It might be “old news” in some respects, but personal income and spending data for December out Friday was better than expected.
Spending fell 0.2%, half of the expected 0.4% drop.
This of course comes on the heels of Thursday’s GDP report, and should be considered in that context. Personal spending for the quarter was weaker than expected, underscoring the extent to which waning stimulus, the winter COVID wave, and shrinking cash buffers are seemingly squeezing the American consumer. Note that November’s print was revised lower to -0.7% from an originally reported 0.4% drop.
Incomes rose 0.6%, a much stronger bounce than expected. However, you’ll note that it comes on the heels of a 1.3% drop in November.
The standout from Friday’s data is probably the “hot” MoM rise in core PCE. At 0.3%, the increase was triple estimates. It’s also the biggest monthly jump since August. YoY, we’re at 1.5% on core.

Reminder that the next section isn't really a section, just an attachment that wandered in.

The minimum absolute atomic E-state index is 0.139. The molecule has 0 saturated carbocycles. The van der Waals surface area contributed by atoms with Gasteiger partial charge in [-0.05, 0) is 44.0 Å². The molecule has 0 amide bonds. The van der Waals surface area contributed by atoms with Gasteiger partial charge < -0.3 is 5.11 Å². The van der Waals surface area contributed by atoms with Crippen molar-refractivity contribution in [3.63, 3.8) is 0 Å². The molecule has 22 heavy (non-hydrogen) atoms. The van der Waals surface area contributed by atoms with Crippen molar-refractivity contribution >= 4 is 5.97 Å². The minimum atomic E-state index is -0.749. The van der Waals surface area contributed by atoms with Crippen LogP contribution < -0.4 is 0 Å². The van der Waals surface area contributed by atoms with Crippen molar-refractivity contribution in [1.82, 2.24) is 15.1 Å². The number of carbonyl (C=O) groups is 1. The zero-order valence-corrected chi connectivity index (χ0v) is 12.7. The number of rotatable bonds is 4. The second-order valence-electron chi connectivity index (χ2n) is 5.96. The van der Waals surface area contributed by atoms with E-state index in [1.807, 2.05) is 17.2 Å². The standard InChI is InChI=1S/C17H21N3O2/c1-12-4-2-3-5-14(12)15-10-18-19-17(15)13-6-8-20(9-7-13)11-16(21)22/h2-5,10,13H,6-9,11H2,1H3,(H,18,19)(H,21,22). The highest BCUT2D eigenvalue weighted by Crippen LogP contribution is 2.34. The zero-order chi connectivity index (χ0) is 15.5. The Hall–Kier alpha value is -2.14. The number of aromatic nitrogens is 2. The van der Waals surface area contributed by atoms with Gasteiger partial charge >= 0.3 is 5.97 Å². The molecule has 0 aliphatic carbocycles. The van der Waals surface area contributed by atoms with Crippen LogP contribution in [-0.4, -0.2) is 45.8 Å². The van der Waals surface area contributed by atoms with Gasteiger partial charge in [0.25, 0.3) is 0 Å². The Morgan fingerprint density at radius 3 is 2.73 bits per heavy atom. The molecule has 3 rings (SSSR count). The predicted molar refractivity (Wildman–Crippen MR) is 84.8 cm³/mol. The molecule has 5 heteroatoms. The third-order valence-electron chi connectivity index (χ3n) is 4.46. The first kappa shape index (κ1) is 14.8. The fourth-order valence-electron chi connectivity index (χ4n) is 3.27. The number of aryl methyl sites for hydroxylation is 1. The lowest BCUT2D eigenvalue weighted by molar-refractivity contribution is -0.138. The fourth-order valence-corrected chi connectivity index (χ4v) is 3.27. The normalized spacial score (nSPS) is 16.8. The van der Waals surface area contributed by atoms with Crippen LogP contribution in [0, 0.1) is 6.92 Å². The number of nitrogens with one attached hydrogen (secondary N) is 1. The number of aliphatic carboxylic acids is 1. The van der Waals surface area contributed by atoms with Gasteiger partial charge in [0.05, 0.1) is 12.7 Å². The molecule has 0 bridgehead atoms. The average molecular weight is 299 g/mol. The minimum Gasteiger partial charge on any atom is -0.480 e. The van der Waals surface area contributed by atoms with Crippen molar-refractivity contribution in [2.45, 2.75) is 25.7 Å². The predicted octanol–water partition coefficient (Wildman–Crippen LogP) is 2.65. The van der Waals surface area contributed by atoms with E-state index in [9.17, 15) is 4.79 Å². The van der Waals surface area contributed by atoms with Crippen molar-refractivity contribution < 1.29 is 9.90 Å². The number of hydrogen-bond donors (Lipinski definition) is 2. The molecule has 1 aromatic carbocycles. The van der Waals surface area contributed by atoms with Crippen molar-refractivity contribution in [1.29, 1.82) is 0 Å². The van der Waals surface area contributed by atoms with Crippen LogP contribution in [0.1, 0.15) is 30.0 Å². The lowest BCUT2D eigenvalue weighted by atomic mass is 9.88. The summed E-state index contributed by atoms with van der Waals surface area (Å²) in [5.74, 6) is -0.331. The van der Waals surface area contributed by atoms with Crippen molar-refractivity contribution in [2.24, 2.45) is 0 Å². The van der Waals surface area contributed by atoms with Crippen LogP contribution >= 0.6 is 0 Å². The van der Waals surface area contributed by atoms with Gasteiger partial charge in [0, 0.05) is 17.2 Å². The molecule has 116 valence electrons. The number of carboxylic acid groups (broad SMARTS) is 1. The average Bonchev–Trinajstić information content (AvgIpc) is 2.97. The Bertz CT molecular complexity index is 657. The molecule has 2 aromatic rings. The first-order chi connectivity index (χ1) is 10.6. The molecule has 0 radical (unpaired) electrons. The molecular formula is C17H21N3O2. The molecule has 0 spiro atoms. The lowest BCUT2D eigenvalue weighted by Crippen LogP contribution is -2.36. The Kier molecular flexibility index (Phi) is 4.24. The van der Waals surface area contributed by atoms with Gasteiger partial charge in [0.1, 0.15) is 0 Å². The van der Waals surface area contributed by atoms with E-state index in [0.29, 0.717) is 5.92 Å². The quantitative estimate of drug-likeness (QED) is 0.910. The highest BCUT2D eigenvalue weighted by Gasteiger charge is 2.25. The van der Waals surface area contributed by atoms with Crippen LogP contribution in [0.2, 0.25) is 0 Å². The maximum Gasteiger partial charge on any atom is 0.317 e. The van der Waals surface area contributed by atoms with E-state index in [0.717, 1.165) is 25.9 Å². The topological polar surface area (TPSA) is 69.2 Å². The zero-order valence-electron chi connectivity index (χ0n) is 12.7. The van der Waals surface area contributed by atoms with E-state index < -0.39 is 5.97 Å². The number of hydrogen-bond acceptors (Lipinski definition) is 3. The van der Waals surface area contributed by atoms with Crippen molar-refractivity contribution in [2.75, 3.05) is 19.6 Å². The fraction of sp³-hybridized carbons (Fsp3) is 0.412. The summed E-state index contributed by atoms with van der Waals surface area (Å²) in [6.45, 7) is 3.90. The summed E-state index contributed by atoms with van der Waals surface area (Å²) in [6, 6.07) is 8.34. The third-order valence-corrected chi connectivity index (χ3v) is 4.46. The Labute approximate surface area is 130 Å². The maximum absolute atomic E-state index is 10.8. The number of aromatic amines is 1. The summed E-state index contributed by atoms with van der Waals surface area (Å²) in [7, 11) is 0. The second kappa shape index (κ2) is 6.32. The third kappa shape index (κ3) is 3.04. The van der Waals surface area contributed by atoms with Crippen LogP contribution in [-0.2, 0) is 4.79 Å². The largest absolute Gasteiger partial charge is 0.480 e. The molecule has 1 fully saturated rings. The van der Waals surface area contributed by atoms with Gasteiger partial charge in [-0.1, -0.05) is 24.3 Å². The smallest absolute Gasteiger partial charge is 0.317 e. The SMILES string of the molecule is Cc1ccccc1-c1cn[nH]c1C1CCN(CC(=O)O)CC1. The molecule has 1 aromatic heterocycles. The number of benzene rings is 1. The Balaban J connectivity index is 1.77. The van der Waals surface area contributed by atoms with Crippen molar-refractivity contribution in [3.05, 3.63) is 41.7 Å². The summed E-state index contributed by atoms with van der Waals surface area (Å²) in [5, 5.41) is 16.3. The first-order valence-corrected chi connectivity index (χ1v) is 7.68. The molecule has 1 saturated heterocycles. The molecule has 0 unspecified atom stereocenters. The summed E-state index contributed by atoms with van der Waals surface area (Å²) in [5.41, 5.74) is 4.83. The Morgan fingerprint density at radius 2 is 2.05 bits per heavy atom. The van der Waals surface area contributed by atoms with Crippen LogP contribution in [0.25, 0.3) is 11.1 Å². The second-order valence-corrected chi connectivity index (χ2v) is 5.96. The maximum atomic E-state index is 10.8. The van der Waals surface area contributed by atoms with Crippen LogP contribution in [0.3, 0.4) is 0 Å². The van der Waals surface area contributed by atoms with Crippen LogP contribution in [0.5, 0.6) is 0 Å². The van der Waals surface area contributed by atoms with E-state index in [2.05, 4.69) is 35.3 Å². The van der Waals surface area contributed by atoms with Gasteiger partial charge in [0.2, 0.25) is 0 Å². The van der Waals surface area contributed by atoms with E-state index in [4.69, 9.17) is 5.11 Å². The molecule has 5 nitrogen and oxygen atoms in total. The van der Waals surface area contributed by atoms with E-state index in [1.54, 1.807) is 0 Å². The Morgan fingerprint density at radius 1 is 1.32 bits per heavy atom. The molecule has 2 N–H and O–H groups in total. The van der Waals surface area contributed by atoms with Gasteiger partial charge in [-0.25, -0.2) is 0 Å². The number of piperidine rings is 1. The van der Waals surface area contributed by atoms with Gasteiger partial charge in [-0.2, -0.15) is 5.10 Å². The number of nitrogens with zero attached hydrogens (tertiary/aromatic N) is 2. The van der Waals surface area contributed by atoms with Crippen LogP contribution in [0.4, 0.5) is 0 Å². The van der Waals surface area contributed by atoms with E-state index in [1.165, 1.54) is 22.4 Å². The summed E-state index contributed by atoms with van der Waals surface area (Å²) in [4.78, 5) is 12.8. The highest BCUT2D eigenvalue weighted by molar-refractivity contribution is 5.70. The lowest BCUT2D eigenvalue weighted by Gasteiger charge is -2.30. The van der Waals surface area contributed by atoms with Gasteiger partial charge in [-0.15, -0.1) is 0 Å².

None of this materially changes the macro narrative. Consumption is still falling and we know that incomes are impacted by federal assistance as the pandemic drags on.
“The increase in personal income in December primarily reflected increases in government social benefits, compensation, and personal dividend income that were partly offset by a decrease in proprietors’ income,” the government said.
At the margins, the PCE beats could bolster the reflation narrative, but, again, this is incremental information (at best) given the GDP report.